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September 21, 2017
Inject Some Creativity Into Your Boring Job
 

You’ve always had a creative streak in you. Maybe you even went to school to nurture it into a creative career. Chances are, that plan hasn’t come to fruition. Most people who go to school to be in a creative career in advertising, end up doing something on the opposite end of the spectrum.
 

You may be one of the few who isn’t going to accept having a non-creative career. You are determined to do what it takes to reboot your career. In the meantime, there is a detriment to your prospective success if you allow your present job to grind your creative psyche into powder. For example, a negative attitude about your current situation can affect your personality, making you less attractive to a more innovative company.
 

A good plan of action to keep yourself optimistic and active in your efforts to grow. Here are five ways to help you mine creative opportunities in your present job.
 

1.    Even a bad job can teach you something good. Think about the worst job you’ve ever had. You learned something from that position that can serve you in a creative career. The better your attitude in your present boring job, the more you’ll learn. Determine to groom skills like team work, organization skills. Some employers will even pay for training for those skills.
 

2.    Get out of your comfort zone. Don’t allow a non-creative job to lull you into a “phone it in” mindset. That’s not stretching you or growing your creative skills. Think about a skill that would help you improve your portfolio. Maybe it’s video editing. Learn how to use editing tools. Maybe it’s technical skill, like coding. Start training to further your creative skills through workshops or tutoring. Learn creative writing or hand skills like drawing typography. Maybe you need to learn something that you don’t enjoy. If it will make you a better creative, it’s worth the investment.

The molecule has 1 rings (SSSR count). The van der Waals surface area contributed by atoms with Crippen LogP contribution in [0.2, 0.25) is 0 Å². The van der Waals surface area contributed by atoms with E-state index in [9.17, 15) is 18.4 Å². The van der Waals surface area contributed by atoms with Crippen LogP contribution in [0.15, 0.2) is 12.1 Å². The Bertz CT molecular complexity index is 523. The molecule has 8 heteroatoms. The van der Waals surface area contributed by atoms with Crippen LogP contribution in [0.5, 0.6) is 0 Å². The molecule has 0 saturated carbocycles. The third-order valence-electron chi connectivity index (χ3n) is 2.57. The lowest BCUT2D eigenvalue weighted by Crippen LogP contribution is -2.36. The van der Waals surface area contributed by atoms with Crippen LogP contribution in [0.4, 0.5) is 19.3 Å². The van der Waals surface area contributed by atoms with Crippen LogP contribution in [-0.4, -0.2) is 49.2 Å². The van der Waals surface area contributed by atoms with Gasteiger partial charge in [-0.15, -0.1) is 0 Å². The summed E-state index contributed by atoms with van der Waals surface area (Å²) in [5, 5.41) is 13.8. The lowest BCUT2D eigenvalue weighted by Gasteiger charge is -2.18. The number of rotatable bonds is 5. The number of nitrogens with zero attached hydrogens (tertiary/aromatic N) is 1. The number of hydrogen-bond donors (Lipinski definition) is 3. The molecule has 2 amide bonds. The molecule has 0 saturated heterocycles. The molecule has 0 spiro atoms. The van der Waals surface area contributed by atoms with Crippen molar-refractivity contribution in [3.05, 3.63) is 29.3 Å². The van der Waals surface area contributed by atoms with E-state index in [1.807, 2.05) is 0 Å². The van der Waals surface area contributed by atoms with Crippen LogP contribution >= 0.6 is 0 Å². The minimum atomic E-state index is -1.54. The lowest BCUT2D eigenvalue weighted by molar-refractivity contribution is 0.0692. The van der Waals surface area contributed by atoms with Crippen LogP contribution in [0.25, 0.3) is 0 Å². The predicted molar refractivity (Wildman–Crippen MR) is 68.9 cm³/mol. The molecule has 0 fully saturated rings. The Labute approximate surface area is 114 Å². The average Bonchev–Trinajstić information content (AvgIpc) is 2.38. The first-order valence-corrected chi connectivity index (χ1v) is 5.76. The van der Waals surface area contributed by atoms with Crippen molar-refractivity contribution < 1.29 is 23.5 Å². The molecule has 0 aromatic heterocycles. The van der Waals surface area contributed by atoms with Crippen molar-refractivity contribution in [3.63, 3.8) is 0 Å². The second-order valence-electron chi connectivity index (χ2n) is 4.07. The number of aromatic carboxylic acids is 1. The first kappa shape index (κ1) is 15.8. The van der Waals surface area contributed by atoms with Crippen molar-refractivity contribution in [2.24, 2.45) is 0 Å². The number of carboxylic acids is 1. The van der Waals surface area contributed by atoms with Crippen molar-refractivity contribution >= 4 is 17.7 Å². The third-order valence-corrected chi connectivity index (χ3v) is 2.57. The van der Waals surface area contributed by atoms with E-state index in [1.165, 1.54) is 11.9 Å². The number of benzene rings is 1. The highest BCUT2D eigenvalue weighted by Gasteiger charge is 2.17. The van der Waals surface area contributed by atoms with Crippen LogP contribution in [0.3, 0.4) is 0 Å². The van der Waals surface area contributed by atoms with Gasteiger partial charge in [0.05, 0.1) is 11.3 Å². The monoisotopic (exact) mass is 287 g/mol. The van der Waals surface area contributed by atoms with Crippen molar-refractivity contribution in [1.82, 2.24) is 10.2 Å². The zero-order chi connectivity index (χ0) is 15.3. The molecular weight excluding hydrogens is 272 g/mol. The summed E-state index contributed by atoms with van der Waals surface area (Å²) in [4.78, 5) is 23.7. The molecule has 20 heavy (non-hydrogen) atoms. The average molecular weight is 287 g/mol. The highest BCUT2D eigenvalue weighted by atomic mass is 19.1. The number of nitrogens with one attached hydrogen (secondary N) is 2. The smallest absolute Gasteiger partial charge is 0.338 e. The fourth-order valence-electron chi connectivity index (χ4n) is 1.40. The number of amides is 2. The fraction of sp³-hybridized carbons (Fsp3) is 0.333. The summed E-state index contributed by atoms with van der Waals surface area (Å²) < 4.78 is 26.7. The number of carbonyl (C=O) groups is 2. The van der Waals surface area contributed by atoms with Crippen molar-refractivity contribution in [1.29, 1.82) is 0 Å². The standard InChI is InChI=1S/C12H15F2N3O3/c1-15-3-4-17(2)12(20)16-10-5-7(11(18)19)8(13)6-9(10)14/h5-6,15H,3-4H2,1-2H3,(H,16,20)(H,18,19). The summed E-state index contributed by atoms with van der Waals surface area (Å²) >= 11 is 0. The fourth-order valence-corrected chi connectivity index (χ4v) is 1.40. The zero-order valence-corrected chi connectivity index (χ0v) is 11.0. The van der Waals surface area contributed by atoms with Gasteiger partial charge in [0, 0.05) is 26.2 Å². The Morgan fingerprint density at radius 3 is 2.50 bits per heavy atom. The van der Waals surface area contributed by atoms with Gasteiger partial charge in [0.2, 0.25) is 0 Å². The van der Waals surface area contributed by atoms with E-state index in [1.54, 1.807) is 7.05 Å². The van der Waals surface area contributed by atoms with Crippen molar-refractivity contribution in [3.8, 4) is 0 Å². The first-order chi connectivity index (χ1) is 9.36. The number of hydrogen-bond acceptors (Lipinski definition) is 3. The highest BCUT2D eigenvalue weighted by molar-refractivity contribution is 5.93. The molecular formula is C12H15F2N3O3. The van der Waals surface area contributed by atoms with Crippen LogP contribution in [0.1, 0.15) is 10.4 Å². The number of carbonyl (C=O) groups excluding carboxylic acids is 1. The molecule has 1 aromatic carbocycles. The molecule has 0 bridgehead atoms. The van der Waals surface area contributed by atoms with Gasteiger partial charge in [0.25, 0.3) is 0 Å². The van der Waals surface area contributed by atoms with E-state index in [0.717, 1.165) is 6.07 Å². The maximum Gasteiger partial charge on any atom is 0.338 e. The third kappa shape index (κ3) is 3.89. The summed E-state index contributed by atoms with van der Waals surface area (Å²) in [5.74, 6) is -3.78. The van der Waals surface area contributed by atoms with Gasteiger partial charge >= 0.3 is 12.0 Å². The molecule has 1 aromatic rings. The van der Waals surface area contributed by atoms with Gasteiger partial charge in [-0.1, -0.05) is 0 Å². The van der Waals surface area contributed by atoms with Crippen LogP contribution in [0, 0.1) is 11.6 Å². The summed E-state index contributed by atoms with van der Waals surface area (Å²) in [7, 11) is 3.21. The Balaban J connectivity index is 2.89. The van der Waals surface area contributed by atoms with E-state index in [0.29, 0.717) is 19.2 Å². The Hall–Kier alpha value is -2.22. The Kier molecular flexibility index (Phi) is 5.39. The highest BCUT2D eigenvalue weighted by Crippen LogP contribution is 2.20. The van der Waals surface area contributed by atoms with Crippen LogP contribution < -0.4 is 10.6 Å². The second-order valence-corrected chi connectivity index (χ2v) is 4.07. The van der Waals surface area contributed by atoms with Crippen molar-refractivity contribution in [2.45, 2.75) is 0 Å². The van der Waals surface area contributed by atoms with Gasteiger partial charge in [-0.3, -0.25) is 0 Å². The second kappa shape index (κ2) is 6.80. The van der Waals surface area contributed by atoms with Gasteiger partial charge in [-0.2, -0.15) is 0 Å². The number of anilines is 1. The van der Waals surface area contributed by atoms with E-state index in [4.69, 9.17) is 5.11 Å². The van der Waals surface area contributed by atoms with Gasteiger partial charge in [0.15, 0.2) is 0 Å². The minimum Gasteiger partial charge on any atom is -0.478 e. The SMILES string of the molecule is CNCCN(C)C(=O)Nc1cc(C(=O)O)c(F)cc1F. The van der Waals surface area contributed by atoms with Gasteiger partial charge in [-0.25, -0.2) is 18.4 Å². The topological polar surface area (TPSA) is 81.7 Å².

3.    Work on team skills. Read about the companies you where you dream of working. You’ll find they have strong team cultures. Read some of the leading books on being a leader and team builder. Listen to podcasts by thought leaders on the subject. Find ways to use team skills in your present job, even if it isn’t a great team environment. If you hone your team skills now, they’ll flourish when you reach a work culture that values team work.
 

4.    Get into your customer’s shoes. Serving your current employer's customer begins with understanding their goals. If they see you acting to help them succeed, they develop trust in you. As confidence in you grows, so does their willingness to follow your leadership. You now have the opportunity to be more creative. Though your present job may never offer a high level of creative opportunity, growing customer trust hones skills that are invaluable to selling and producing great work. When you work for a more creative company, you'll be ready to contribute.
 

5.    Build the experience you need. The jump to the creative career you want may necessitate going beyond learning opportunities discussed in tips one and two. Prove you can do the job you want, by doing it. Maybe your portfolio of work isn’t at the quality or skill level you need. Invest in skill training. Volunteer to work on pro bono or public service in the creative capacity you hope to do as a career. Find a mentor, someone that is doing what you want to be doing in your career.
 

If you’re willing to persevere, work hard and be optimistic, you will find the present filled with opportunities to grow and become better prepared to have the creative career you want. The question is, do you want it badly enough to invest in yourself?


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Bart Cleveland spent over 30 years helping grow brands like Coca-Cola, The Ritz-Carlton, and CNN. Now, he guides creative professionals to plan and execute successful careers through his business, Job Propulsion Lab℠. He also helps both agencies and marketers nurture customers into advocates through a relationship development program he calls, ACES℠. 
 
Bart launched Ad Age’s most popular blog, Small Agency Diary. He is also a contributing author of the book, The Get A Job Workshop, How To Find Your Way To A Creative Career In Advertising.

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